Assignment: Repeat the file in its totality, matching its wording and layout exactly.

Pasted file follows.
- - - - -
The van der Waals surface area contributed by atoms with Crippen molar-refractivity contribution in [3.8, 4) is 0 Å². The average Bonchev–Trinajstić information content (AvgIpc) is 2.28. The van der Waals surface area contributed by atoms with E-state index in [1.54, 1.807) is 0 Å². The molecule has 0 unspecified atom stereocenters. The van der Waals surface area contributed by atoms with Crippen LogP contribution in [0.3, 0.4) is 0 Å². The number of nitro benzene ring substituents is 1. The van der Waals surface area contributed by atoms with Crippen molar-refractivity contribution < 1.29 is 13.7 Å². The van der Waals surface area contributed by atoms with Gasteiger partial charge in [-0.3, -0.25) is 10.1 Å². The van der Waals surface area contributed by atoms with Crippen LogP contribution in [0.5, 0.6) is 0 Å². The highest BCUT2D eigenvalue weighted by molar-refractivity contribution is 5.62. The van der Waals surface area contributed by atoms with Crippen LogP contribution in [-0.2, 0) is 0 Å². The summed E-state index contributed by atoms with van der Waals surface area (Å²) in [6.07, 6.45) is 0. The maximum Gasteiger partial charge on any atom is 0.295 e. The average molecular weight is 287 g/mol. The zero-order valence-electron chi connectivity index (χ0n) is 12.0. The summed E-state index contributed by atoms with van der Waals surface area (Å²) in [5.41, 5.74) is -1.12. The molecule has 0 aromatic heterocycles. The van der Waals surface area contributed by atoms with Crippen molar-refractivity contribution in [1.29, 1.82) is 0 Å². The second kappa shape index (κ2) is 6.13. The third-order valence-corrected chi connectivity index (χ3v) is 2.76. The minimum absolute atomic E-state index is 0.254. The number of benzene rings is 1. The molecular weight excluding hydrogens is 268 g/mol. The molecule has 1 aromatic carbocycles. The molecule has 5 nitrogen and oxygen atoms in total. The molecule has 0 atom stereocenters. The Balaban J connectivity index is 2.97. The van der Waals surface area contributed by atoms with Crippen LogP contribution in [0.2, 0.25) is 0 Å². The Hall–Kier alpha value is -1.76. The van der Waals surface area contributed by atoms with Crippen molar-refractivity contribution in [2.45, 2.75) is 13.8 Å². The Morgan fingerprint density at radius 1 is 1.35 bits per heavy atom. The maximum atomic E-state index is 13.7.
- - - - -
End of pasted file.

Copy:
The van der Waals surface area contributed by atoms with Crippen molar-refractivity contribution in [3.8, 4) is 0 Å². The average Bonchev–Trinajstić information content (AvgIpc) is 2.28. The van der Waals surface area contributed by atoms with E-state index in [1.54, 1.807) is 0 Å². The molecule has 0 unspecified atom stereocenters. The van der Waals surface area contributed by atoms with Crippen LogP contribution in [0.3, 0.4) is 0 Å². The number of nitro benzene ring substituents is 1. The van der Waals surface area contributed by atoms with Crippen molar-refractivity contribution < 1.29 is 13.7 Å². The van der Waals surface area contributed by atoms with Gasteiger partial charge in [-0.3, -0.25) is 10.1 Å². The van der Waals surface area contributed by atoms with Crippen LogP contribution in [0.5, 0.6) is 0 Å². The highest BCUT2D eigenvalue weighted by molar-refractivity contribution is 5.62. The van der Waals surface area contributed by atoms with Crippen LogP contribution in [-0.2, 0) is 0 Å². The summed E-state index contributed by atoms with van der Waals surface area (Å²) in [6.07, 6.45) is 0. The maximum Gasteiger partial charge on any atom is 0.295 e. The average molecular weight is 287 g/mol. The zero-order valence-electron chi connectivity index (χ0n) is 12.0. The summed E-state index contributed by atoms with van der Waals surface area (Å²) in [5.41, 5.74) is -1.12. The molecule has 0 aromatic heterocycles. The van der Waals surface area contributed by atoms with Crippen molar-refractivity contribution in [1.29, 1.82) is 0 Å². The second kappa shape index (κ2) is 6.13. The third-order valence-corrected chi connectivity index (χ3v) is 2.76. The minimum absolute atomic E-state index is 0.254. The number of benzene rings is 1. The molecular weight excluding hydrogens is 268 g/mol. The molecule has 1 aromatic carbocycles. The molecule has 5 nitrogen and oxygen atoms in total. The molecule has 0 atom stereocenters. The Balaban J connectivity index is 2.97. The van der Waals surface area contributed by atoms with Crippen LogP contribution in [0.2, 0.25) is 0 Å². The Hall–Kier alpha value is -1.76. The van der Waals surface area contributed by atoms with Crippen molar-refractivity contribution in [2.45, 2.75) is 13.8 Å². The Morgan fingerprint density at radius 1 is 1.35 bits per heavy atom. The maximum atomic E-state index is 13.7.